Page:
Crude Falls as Oversupply Worries Weigh

By Christopher Alessi and Jenny W. Hsu Features Dow Jones Newswires

Oil prices gave back gains Tuesday, as projections for U.S. oil production climbed and other major oil-producing nations met to discuss compliance to a deal to curb output.

Continue Reading Below

Light, sweet crude for September delivery settled down 22 cents, or 0.4%, to $49.17 a barrel on the New York Mercantile Exchange. Brent, the global benchmark, lost 23 cents, or 0.4%, to $52.14.

On Tuesday, the U.S. Energy Information Administration said it expects U.S. crude oil production to average 9.9 million barrels a day in 2018, the highest annual average production on record. The previous record was set in 1970 at 9.6 million barrels a day, the EIA said.

Concerns about a flood of U.S. shale supply have already derailed an attempt by the Organization of the Petroleum Exporting Countries to cut global production and lift prices this year. Saudi Arabia and other producers within and outside the cartel met in Abu Dhabi this week to discuss slipping compliance with the deal.

Still, investors remained skeptical of the cartel's ability to adhere to the agreed upon reductions, especially as those exempt from the deal, including Libya and Nigeria, have increased production.

"If nothing new is brought to the table in the OPEC meeting and investors are left empty-handed once again," oil may start to sell off again, said Lukman Otunuga, FXTM research analyst.

Continue Reading Below

OPEC, along with 10 producers outside the cartel -- including Russia -- agreed late last year to cap their production at around 1.8 million barrels a day lower than peak October 2016 levels. The oil-market reaction has proved muted, in part due to rising U.S. production, though poor compliance by some participants in the OPEC output-cap agreement has also contributed.

The Saudis "continue to do their best to support the market by cutting exports," said Ole Hansen, head of commodity strategy at Saxo Bank.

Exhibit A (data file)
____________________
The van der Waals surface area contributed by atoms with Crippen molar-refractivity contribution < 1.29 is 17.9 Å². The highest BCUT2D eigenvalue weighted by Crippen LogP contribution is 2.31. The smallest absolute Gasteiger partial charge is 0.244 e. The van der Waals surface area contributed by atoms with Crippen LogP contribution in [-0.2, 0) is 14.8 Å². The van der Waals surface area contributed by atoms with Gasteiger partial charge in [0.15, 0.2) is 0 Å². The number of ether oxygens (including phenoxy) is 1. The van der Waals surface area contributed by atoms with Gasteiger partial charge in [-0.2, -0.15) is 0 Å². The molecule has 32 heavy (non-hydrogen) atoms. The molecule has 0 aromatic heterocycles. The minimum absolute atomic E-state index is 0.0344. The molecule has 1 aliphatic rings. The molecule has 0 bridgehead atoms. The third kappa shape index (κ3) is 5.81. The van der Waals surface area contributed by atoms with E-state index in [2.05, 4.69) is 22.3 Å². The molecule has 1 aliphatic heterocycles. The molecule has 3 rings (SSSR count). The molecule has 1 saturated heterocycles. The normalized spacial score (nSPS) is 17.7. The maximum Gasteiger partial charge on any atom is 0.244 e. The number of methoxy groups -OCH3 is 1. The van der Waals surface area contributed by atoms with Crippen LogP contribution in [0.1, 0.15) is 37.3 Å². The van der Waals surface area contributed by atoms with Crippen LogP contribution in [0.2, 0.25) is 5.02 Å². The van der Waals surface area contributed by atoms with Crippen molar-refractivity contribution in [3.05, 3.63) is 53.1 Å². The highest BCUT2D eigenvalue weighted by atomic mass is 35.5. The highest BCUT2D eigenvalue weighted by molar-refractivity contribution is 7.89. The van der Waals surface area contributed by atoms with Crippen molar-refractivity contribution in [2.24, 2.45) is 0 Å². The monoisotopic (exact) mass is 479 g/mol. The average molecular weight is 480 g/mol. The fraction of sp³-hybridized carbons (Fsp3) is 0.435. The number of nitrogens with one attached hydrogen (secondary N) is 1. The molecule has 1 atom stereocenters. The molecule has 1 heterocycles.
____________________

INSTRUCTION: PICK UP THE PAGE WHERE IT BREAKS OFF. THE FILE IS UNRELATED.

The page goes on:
Prices ticked higher Tuesday morning on reports that Saudi Arabia -- the world's largest producer of crude oil -- is expected to cut sales of oil supplies to Asia by up to 10% in September. However, bearish sentiment once again took over the market, leading prices to close lower for the third time in the past four sessions.

"The reality is OPEC has no way of enforcing the production caps," said Gao Jian, an analyst at SCI International. "That has been the problem of the cartel for many years now."

Saudi Arabia first announced late last month plans to limit oil exports to 6.6 million barrels a day in August. That declaration came as OPEC has struggled to reduce the oversupply of oil in the global market that has weighed on prices for three years.

Investors and analysts were also looking ahead to weekly U.S. inventory data Wednesday from the EIA, as well as monthly oil reports from OPEC and the International Energy Agency later in the week. Traders and analysts surveyed by The Wall Street Journal expect on average that U.S. oil inventories decreased by 2.7 million barrels in the week ended Aug. 4.

The American Petroleum Institute, an industry group, said late Tuesday that its own data for the week showed a 7.8 million-barrel decrease in crude supplies, a 1.5 million-barrel rise in gasoline stocks and a 157,000 barrel decrease in distillate inventories, according to a market participant.

Gasoline futures fell 0.6% to $1.6208 a gallon and diesel futures dropped 0.6% to $1.6292 a gallon.

Jenny W. Hsu and Benoit Faucon contributed to this article.

Write to Christopher Alessi at and Jenny W. Hsu at

(END) Dow Jones Newswires

August 08, 2017 17:14 ET (21:14 GMT)